As a result of the deaths that have occurred within this privileged enclave, certain questions have been raised regarding the possibility of corruption, internal conflicts, and the shadowy side of Gazprom’s power, which casts a shadow over the otherwise prosperous surroundings.

Cracking Business Tragedies

The business sector has been shaken by a decade of suicides by famous executives and senior managers, with few occurrences before current events.

In 2010, Lenstroydetal group president Vladimir Filippov committed suicide, citing commercial concerns. His building supplies CEO tenure was long.

Grigory Khibovsky: Shot himself following a statement criticizing corruption in 2013. His company’s problems may have contributed.

In 2014, Betonika manufacturing head Mikhail Brik shot himself in his workplace over business and health issues.

Igor Osipov, SMU Sevzapenergomontazh senior manager, accidentally shot himself in 2018 amid bankruptcy threats and legal problems.

Many of these tragedies involved weapons, highlighting the gravity of their situations.

The recent deaths of Gazprom executives Alexander Tyulakov and Leonid Shulman are notable for their unorthodox tactics. Due to their high-profile positions and continuing speculation about business probes and law enforcement, the lack of firearms raises questions.

As speculation about clandestine activities and unexplained circumstances grows, these recent deaths raise more questions than answers.

Connections to Research Gazprom Head possesses a $240 million mansion 

Gazprom CEO Alexey Miller allegedly owns $3 billion in assets, according to a recent investigation.

Miller owned numerous expensive homes, according to Proekt and Alexei Navalny’s team. According to reports, senior former special services officials registered these residences.

Flight data showed Miller and his partner, Putin’s former assistant Marina Yentaltseva, were helicoptered to an exclusive Greenfield property in Moscow. This roughly $240 million home is one of Russia’s most costly.

The mansion’s ownership is unclear, however, Vladenie-V, established by GRU military intelligence officer Sergey Tregub and FSB agent Alexander Smirnov, possessed it until 2020.

Gazstroyprom, a Gazprom-owned contractor, gave Vladenie-V at least 34 billion rubles ($596 million). Gazprom owns luxury cars and the $97.6 million Millerhof castle complex in Moscow.

Gazprom routed payments to Vladenie-V through Tregub’s nephew’s Cypriot offshore corporation, journalists found.

Proekt founder Roman Badanin wrote in The Moscow Times that “Gazprom is Putin’s Russia in miniature,” meaning that Putin, Miller, and senior intelligence officers had profited from the corporation since Putin took office.

The allegations of state revenue theft have generated fury.

The Public Role of Gazprom’s CEO Endangers Due to U.S. Sanctions

Analysts predict that Gazprom CEO Alexey Miller will likely lower his public image and delegate authority to close deals and acquire finance in the wake of his inclusion on a U.S. sanctions blacklist.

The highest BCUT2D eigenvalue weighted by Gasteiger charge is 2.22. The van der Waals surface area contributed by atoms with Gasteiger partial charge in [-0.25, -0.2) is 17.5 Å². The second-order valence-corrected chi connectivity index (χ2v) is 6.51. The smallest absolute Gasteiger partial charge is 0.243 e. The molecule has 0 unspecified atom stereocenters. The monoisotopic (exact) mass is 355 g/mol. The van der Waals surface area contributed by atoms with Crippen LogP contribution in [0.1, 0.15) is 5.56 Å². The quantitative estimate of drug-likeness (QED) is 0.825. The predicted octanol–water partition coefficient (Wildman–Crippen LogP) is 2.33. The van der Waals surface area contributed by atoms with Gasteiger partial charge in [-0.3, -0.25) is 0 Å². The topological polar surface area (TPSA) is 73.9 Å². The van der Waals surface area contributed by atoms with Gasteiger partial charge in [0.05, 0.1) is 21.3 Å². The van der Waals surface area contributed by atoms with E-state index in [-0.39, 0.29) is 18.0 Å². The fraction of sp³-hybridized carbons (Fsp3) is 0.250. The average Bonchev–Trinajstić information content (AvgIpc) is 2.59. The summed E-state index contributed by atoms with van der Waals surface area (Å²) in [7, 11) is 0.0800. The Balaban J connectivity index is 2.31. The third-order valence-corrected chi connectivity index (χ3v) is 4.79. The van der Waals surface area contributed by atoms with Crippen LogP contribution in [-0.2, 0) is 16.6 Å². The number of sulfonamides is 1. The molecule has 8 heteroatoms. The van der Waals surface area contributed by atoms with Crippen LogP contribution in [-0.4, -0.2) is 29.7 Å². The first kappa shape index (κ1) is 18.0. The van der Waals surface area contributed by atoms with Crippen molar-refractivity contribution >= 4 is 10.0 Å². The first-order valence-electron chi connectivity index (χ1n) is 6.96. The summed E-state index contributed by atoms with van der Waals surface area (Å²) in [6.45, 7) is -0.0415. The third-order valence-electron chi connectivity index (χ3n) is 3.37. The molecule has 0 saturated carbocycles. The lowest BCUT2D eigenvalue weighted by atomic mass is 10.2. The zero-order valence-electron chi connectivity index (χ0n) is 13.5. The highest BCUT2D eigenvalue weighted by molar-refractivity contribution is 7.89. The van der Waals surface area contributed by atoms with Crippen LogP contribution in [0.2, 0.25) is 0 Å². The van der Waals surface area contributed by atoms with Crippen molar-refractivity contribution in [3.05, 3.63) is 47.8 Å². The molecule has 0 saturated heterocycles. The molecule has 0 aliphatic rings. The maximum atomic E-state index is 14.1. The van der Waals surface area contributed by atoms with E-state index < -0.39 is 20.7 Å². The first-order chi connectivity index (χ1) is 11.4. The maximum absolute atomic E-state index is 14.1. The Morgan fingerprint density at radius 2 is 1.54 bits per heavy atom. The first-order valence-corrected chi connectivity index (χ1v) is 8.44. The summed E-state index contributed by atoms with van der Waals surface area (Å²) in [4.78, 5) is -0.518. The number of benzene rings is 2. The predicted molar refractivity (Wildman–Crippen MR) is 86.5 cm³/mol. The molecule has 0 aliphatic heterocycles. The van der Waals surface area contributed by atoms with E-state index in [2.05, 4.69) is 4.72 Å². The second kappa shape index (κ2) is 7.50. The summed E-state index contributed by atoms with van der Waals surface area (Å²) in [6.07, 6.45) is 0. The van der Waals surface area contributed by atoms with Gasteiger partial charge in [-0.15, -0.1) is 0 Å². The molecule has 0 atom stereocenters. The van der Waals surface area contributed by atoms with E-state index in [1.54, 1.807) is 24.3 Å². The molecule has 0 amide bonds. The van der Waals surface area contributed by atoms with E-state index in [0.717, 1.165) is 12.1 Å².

U.S. sanctions were levied against Miller and other Russian individuals and entities for a variety of reasons, including what the US said was Russian meddling in the 2016 US election. Businesses outside of U.S. jurisdiction that assist sanctioned entities may face consequences, however, Gazprom is unaffected.

Analyst Dmitry Marinchenko of Fitch Ratings thinks that Miller should appoint a counsel to represent him to appease Miller’s European partners. Gazprom relies on its vast network of contacts in Europe to supply a substantial amount of gas, but it does not have any direct relationships with American businesses.

According to George Voloshin of Aperio Intelligence, European partners may choose to be cautious and avoid engaging in large economic operations with Miller, even though they theoretically can do so, due to the murky legal landscape. The scenario becomes more complicated due to Miller’s long-standing friendship with Putin.

The biggest Russian company, Gazprom, is paying off massive debt from investments and borrowing overseas. In the upcoming fiscal years, Fitch predicts repayment liabilities of $20 billion.

Conclusion

Gazprom CEO Alexey Miller’s convoluted storyline involves power, fortune, and intrigue. Miller’s biography shows Russian politics and business’s complex complexities, from property holdings to international sanctions.

The recent deaths of senior Gazprom officials raise issues about workplace conflicts, investigations, and the demands of running one of Russia’s most powerful companies.

As investigations continue and discoveries emerge, Gazprom and its leadership demonstrate the difficulties and conflicts of handling business, politics, and foreign relations in modern Russia. These trends affect Russian business openness, accountability, and the rule of law beyond Gazprom.

The events surrounding Gazprom highlight the difficulties and uncertainties of big business, especially in the context of geopolitical tensions and altering international dynamics.